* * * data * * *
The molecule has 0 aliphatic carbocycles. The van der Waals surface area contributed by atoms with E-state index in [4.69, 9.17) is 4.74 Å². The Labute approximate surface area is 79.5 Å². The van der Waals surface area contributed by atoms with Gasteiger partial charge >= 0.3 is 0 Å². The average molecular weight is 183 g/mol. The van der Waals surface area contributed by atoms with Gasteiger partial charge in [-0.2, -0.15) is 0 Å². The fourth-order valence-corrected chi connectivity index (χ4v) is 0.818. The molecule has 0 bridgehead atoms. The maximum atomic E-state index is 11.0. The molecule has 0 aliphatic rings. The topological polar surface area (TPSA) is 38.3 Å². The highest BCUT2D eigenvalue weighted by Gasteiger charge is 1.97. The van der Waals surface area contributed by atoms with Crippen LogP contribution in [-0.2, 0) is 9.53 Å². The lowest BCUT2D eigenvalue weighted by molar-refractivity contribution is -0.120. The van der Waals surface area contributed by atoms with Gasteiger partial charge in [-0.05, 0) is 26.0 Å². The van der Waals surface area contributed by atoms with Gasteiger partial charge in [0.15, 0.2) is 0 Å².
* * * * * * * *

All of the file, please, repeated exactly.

The molecule has 0 aliphatic carbocycles. The van der Waals surface area contributed by atoms with E-state index in [4.69, 9.17) is 4.74 Å². The Labute approximate surface area is 79.5 Å². The van der Waals surface area contributed by atoms with Gasteiger partial charge >= 0.3 is 0 Å². The average molecular weight is 183 g/mol. The van der Waals surface area contributed by atoms with Gasteiger partial charge in [-0.2, -0.15) is 0 Å². The fourth-order valence-corrected chi connectivity index (χ4v) is 0.818. The molecule has 0 bridgehead atoms. The maximum atomic E-state index is 11.0. The molecule has 0 aliphatic rings. The topological polar surface area (TPSA) is 38.3 Å². The highest BCUT2D eigenvalue weighted by Gasteiger charge is 1.97. The van der Waals surface area contributed by atoms with Crippen LogP contribution in [-0.2, 0) is 9.53 Å². The lowest BCUT2D eigenvalue weighted by molar-refractivity contribution is -0.120. The van der Waals surface area contributed by atoms with Gasteiger partial charge in [-0.05, 0) is 26.0 Å². The van der Waals surface area contributed by atoms with Gasteiger partial charge in [0.15, 0.2) is 0 Å².